Cisse’s entire managerial career has been centred around the Senegalese national setup, starting as an assistant in the U23 side and going on to lead them between 2013 and 2015. He became the head coach of the national senior team in 2015, and has seen the side make the quarter-finals of the African Cup of Nations in 2017, and also qualify for the 2018 World Cup.
Senegal’s World Cup 20122 Lineup
Senegal’s latest internationals were played against South Africa on November 10th and 14th, 2017. Senegal secured qualification with the first of the two matches, so we will take a look at that lineup as we try to envision the likely first team in Russia.
Starting Lineup (4-3-3)
N’Diaye (Horoya) – Youssouf Sabaly (Bordeaux), Kalidou Koulibaly (Napoli), Cheikhou Kouyate (West Ham United), Lamine Gassama (Alanyaspor) – Idriss Gueye (Everton), Salif Sane (Hannover 96), Cheikh Ndoye (Birmingham City) – M’Baye Niang (Torino), Sakho (West Ham United), Sadio Mane (Liverpool).
Reserves: F Diagne, M Sow, A N’Diaye, S Ciss, C Piop, P Konate, P Ndiaye, K Balde Diao, A Gomis, A Diousse, M Wague, A Mbengue.
Senegal’s World Cup History
Senegal has been eligible to qualify for the world’s greatest sporting event since 1970, although they were not successful in qualifying for the tournament for over thirty years. When the final CAF qualification group was announced leading up to the 2002 World Cup, few would have predicted Senegal would be the ones to progress to their first-ever competition, although that is exactly what happened.
Group C in the 2002 African World Cup qualifiers contained Morocco, Egypt and Algeria – three teams that had previously been to the final tournament. Only the top team would book their trip to Japan and South Korea, and prior to the final round of fixtures, there were three teams still in with a shot: Morocco, Egypt and Senegal who were on 15, 12 and 12 points respectively on July 21st, 2001.
Morocco had blown their chance to qualify in their final game, played one week prior to this date. A single point in their match against the Senegalese would have seen them through, however, Senegal won 1-0 to set up an intense final matchday. Egypt played against Algeria in Annaba, while Senegal travelled to Namibia, and goal difference would likely be the difference if both teams won. As it turned out, Egypt could only manage a draw, while Senegal’s 5-0 win allowed them to leapfrog Morocco and claim their first-ever World Cup appearance.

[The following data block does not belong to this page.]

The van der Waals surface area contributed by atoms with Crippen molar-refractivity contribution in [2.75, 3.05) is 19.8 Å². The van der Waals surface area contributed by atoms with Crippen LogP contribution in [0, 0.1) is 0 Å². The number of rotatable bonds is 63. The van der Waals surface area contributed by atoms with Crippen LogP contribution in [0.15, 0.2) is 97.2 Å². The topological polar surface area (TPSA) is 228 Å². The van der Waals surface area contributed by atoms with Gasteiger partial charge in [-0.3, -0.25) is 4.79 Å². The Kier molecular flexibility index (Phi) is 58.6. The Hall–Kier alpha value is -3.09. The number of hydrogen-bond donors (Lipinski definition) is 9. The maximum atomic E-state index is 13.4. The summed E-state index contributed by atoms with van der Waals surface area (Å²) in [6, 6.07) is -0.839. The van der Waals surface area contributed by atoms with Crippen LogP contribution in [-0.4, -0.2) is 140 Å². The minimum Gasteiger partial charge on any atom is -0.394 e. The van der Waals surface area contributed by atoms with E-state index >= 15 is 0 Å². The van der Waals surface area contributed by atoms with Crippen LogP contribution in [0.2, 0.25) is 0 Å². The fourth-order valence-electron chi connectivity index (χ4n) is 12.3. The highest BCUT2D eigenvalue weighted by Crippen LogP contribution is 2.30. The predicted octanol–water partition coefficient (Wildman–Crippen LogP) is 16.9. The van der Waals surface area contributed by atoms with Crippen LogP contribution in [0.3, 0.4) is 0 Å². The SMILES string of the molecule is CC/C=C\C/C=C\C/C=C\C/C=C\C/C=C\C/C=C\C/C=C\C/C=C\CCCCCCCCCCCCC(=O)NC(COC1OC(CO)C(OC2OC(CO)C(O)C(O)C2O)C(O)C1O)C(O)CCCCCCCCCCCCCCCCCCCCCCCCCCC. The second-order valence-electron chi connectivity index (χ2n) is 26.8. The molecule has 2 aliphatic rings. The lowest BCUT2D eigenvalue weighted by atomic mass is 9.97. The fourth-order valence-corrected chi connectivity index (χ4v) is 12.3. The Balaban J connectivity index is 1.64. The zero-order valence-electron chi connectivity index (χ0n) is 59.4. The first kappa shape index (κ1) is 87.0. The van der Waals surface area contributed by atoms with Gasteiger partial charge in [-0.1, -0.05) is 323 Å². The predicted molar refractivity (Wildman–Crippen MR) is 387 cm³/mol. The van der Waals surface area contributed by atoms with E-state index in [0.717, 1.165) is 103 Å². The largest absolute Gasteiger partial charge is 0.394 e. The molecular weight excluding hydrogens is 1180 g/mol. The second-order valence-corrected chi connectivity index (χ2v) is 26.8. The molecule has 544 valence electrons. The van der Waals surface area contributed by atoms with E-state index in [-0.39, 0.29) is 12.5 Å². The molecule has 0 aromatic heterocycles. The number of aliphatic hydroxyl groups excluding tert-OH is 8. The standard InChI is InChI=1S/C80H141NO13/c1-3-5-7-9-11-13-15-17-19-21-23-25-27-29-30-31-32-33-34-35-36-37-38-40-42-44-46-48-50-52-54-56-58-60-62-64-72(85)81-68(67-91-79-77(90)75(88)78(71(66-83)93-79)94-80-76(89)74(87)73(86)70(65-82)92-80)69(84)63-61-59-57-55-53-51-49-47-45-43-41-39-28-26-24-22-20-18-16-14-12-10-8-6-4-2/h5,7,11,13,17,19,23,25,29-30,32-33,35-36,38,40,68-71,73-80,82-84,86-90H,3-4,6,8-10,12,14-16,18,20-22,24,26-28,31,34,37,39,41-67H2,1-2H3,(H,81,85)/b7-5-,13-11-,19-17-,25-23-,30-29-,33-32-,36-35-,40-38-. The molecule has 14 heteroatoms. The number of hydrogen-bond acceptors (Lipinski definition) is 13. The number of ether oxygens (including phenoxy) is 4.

When the draw for the 2002 World Cup was announced, Senegalese fans must have thought their team was no chance of progressing to the second round. Pitted against defending champions France, two-time winners Uruguay and Denmark, it looked as though Senegal’s first foray into the tournament would be a short one, although as history shows, this was not the case at all.
In the very first match of the tournament, in front of over 60,000 people in Seoul, South Korea, Senegal produced one of the greatest upsets in World Cup history when they beat the French 1-0. The result was even more satisfying considering Senegal was a former French colony, and also due to the fact that the majority of the Senegalese squad played in French Ligue 1 teams.
Senegal came from behind to draw level with Denmark in their second game, then missed a golden opportunity to top Group A when they flew out to a 3-0 half time lead over Uruguay. A second-half fightback saw the match squared at 3-3, although the point was enough for Senegal to finish second in the group and reach the Round of 16 on their first attempt.
Finishing second proved to be a blessing as they avoided England and instead faced Sweden in the second round. An early goal for the Swedes was cancelled out by Henri Camara just before half time, before a second goal by the Senegalese forward in extra time saw the Africans progress to the quarter-finals. In their match against Turkey, Senegal must have surely fancied a trip to the final four, however, they were bundled out in extra time.
Senegal progressed from their 2018 qualification group with ease and will go into their second tournament with plenty of confidence considering they have been placed in a group lacking one of the giant nations. Against Poland, Colombia and Japan, they will back themselves to succeed, and could well go on another run into the latter stages of the tournament.